Butler’s favorite subjects are math and science, which is a good thing since T1D involves doing lots of calculations, keeping track of food intake, and determining the amount of insulin that will turn each meal or snack into energy for the body to use.
Butler begins his day by testing his blood sugar, eating breakfast, and then giving himself a “bolus” (dose) of insulin to balance with the foods that he ate. He doesn’t generally check his glucose levels again until right before lunch time in the school nurse’s office, unless he gets more exercise than usual in gym class.
He returns to her office after lunch for another dose, and more after his afterschool snack, and then checks his blood sugar again before dinner and bedtime, calculating doses to maintain the correct levels in his blood each time. That amounts to four blood checks on a normal day.
Illnesses or variations in routine can cause changes in blood sugar that must be addressed. Once Matthew broke his arm and had to be hospitalized when his blood sugar skyrocketed. He sees the doctor every few months to see if adjustments need to be made in his dosage.
Butler is an active adolescent who is able to participate in sports, currently lacrosse and soccer. He is also interested in the amateur ham radio clubs at WBMS and WBHS.
Although it was hard not to overcompensate and be ultra-cautious when he was younger, Butler’s parents strive to allow him to be more independent with his diabetes care as he matures.
“We hope people understand that he is not different than other kids,” said Matthew’s father, Brian Butler. “We don’t tiptoe around him. Matthew is a great kid. He plays two sports, takes advanced classes, and stays on the honor roll. He would make any parent proud.”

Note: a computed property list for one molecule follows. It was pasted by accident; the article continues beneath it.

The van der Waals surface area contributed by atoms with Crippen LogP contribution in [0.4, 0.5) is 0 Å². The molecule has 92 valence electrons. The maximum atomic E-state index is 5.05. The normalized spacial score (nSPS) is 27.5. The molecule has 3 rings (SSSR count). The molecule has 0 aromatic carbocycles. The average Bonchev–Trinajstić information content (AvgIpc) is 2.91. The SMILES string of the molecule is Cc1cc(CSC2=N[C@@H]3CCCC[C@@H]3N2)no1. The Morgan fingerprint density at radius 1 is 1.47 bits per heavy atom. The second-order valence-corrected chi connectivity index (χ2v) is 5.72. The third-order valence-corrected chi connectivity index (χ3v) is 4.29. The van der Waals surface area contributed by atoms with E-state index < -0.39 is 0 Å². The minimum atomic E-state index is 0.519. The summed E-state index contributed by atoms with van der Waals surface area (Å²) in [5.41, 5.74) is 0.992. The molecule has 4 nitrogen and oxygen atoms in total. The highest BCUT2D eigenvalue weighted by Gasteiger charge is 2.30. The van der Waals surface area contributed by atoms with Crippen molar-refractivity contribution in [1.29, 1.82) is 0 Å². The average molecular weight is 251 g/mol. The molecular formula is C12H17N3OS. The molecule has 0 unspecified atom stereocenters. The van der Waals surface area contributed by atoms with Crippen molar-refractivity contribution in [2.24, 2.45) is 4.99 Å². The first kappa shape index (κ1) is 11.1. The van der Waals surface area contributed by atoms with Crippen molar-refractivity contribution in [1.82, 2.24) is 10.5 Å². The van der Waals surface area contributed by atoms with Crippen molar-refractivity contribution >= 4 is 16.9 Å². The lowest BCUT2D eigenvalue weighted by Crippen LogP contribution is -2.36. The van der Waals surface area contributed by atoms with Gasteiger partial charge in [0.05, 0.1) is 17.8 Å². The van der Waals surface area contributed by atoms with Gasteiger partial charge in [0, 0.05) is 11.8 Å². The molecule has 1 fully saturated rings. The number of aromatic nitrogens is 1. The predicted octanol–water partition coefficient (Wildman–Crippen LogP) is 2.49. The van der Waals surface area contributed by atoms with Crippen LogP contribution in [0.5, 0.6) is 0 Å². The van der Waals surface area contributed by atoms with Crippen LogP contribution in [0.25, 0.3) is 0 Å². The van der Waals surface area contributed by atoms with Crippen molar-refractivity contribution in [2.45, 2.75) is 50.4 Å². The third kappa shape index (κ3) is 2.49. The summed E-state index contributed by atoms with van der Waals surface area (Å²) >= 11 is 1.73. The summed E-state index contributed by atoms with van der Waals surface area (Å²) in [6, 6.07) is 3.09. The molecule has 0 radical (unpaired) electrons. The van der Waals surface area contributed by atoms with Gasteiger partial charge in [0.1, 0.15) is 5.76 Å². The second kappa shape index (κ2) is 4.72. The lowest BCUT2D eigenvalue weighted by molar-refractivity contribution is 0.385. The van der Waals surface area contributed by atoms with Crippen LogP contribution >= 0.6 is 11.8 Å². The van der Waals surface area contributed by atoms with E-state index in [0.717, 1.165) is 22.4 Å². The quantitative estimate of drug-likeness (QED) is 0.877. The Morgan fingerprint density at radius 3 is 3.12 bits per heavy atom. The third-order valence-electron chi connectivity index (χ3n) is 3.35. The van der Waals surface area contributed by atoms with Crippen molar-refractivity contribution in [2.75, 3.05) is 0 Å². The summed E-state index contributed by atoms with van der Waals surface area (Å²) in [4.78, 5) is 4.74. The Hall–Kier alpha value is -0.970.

“We try to let him be in charge,” said his father, an Earth Science teacher at WBHS. “He knows it’s not a game and he must take care of himself.”
The family makes accommodations for the disease, but as Matthew has gotten older they have learned to minimize his condition as much as possible. When they leave the house, they carry snacks, a test kit, and supplies with them, but not the overabundance that they originally carried with them on even the smallest excursions.
“Matthew has always been very open about T1D,” said his father. “It’s no big deal to him; he is not embarrassed and he doesn’t shy away from it.”
While he is not happy to have T1D, he has chosen to look on the bright side. Having T1D has afforded him experiences and opportunities that he would not have had otherwise. He has made a host of friends, many through JDRF activities, such as Camp Too Sweet. Not only has he met lawmakers, but other celebrities such as Coach Frank Beamer and an Olympian with diabetes.
When Butler was first diagnosed, Landon Johnson, quarterback for WBHS at the time, who had Type 1 diabetes, talked with Matthew about what to expect. Matthew now tries to be the same kind of mentor to others diagnosed with T1D.
The Butlers are very grateful to all of the individuals and organizations who have supported Matthew and made contributions to diabetes research– Vinton businesses, colleagues,their church (Campbell Presbyterian), and the Kroger Bonsack which holds a “Sneaker Sale” for diabetes each year.
Activities planned for November include wearing blue on November 1 (T1D Day) and on November 14, World Diabetes Day. Salon Veluxe in Salem is sponsoring a “Blue Hair Streak Fundraiser.” Patrons pay $10 per streak with the proceeds going to JDRF.
Details are available online at www.jdrfgreaterblueridge.org .